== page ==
The City Council voted on Wednesday to file an amicus brief siding with Willets Point developers appealing a State Supreme Court decision which bars the construction of a $3 billion residential and commercial hub near Citi Field.
Queens Councilmen Rory Lancman and Paul Vallone were the only two representatives to vote against the resolution and Councilman Barry Grodenchik abstained, according to sources close to City Hall.
“I am not unalterably opposed to a commercial use for this parcel of land, but only in the context of a broader deal that commensurately benefits the public, including an affordable housing mandate and a living wage guarantee for retail workers,” Lancman said.
Vallone remarked that he thought it was beyond the Council’s purview to interfere with another branch of government.
“I voted no on this resolution as the City Council has already voted on this project and the decision should be left to the courts,” Vallone said.
Councilwoman Julissa Ferreras-Copeland — who represents the area — voted in favor of filing the brief.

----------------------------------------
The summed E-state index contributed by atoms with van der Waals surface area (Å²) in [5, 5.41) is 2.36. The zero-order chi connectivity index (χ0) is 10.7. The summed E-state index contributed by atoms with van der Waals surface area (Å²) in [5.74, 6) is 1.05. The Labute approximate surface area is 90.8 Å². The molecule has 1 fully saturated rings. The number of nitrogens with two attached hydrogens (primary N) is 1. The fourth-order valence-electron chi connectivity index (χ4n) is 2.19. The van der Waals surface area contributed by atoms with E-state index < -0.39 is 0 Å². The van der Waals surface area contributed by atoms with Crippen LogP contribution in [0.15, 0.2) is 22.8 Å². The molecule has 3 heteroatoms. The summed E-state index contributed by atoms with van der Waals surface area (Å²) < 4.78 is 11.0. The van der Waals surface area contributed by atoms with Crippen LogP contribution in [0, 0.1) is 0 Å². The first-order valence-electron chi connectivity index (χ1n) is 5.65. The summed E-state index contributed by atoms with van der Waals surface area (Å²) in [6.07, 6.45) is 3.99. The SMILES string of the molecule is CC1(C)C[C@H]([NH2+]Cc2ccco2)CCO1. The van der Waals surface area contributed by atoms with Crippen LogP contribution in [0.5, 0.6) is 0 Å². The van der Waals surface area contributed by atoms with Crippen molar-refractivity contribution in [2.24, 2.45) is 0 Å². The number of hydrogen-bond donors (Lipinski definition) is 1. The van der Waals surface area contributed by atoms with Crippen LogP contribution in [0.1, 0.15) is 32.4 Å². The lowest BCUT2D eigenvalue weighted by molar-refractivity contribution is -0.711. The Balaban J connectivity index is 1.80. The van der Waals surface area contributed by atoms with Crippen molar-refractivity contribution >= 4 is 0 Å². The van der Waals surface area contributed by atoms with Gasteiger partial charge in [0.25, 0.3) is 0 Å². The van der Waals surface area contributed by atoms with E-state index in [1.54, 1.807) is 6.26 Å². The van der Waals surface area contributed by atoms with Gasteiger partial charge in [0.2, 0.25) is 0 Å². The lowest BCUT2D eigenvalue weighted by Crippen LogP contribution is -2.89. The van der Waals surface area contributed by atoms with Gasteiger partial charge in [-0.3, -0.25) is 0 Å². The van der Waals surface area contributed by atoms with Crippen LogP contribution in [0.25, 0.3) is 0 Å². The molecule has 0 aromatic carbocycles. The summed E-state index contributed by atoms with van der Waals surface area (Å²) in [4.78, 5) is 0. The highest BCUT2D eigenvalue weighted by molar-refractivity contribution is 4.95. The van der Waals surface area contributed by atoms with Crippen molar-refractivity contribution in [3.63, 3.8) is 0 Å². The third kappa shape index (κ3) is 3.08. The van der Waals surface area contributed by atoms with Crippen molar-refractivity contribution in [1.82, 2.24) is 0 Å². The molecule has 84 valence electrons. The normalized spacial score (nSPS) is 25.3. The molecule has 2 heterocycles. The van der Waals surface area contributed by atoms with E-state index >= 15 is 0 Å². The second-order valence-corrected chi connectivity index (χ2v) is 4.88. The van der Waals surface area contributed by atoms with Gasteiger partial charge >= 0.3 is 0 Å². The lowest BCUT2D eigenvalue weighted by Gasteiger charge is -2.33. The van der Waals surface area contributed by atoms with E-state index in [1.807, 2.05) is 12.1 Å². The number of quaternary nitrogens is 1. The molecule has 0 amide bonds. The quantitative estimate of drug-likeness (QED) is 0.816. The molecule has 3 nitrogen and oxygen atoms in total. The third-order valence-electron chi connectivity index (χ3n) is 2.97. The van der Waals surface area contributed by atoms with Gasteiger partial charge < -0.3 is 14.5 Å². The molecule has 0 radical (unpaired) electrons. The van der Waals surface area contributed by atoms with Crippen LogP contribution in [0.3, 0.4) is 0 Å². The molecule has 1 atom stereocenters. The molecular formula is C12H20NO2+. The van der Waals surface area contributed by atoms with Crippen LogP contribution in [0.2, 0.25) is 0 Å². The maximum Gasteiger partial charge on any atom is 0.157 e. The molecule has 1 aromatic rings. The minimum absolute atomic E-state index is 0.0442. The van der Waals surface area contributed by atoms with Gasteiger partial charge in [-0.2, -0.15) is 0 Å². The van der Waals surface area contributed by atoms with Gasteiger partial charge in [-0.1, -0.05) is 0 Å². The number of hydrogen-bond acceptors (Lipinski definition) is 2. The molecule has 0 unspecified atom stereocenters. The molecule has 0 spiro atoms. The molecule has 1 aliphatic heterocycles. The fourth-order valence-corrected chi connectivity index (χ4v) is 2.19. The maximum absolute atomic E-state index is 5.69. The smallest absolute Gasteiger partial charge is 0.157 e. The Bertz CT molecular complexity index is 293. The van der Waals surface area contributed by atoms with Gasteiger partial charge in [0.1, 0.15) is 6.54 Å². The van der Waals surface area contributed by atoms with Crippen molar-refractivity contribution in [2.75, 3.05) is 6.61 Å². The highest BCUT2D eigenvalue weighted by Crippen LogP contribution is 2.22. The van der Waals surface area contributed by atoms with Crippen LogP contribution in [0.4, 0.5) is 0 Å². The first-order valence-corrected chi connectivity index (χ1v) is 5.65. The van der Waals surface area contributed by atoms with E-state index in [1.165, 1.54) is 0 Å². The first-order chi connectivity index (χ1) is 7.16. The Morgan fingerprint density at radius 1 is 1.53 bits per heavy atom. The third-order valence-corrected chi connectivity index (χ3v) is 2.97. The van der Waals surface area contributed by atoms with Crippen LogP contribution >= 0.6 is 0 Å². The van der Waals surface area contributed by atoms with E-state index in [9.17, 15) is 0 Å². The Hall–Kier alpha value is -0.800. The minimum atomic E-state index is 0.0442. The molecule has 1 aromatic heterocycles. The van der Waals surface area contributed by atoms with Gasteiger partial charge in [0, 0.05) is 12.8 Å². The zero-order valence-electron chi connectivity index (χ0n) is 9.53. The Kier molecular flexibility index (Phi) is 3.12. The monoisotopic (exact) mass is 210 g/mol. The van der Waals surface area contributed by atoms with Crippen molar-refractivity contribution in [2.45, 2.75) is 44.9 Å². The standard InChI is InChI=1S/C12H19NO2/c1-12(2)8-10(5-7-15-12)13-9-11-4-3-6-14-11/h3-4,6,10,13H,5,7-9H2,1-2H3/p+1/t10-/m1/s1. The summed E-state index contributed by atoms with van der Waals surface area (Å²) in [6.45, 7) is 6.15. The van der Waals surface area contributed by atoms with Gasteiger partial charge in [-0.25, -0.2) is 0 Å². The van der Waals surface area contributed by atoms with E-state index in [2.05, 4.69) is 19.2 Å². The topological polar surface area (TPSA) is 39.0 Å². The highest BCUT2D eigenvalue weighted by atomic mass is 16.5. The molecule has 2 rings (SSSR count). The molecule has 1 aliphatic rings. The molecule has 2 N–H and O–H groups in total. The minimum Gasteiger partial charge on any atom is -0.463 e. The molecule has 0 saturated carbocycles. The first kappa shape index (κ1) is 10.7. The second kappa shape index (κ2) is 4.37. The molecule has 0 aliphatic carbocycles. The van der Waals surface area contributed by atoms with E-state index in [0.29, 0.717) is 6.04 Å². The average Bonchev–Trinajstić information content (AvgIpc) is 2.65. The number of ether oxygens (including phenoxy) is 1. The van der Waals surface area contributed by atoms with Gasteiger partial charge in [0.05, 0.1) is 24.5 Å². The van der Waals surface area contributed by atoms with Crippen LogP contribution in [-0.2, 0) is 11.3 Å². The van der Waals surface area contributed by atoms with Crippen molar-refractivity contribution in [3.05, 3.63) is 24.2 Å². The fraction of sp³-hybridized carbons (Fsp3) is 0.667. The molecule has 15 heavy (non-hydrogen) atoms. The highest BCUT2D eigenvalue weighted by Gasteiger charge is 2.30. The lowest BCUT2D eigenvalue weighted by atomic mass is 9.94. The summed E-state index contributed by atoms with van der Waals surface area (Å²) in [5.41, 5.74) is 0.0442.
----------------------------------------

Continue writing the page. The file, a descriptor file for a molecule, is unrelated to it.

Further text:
“Millions of public dollars have already been invested in this project and families, small businesses and workers need to see the benefits of the plan that was promised to Queens,” Ferreras-Copeland said. “My community needs a solution that is swift and equitable.”
The New York State Court of Appeals decided in late November that it would consider the Queens Development Group’s appeal to review a decision against allowing the construction of a million-square-foot mall and affordable housing units in the area.
The ruling followed a suit against the Queens Development Group — a partnership of Related Companies and Sterling Equities — brought on by state Senator Tony Avella and park advocates.
The court decided in favor of the petitioners, who argued that the plan could not go forward because the space is designated public parkland as part of Flushing Meadows Corona Park, and the developers did not acquire the proper authorization necessary to transfer the land to a nonpublic entity.
According to the Legal Institute of Cornell, an amicus brief can be filed by a person or group who is not a party to a lawsuit, but has a strong interest in the matter. It is used to petition the court for permission to submit a brief with the intent of influencing the court’s decision.
The resolution states that the Council will file the brief in order to uphold their prior approval of the Willets Point development plan, which approved the proposal’s land-use applications in 2008 and designated the site an urban renewal area.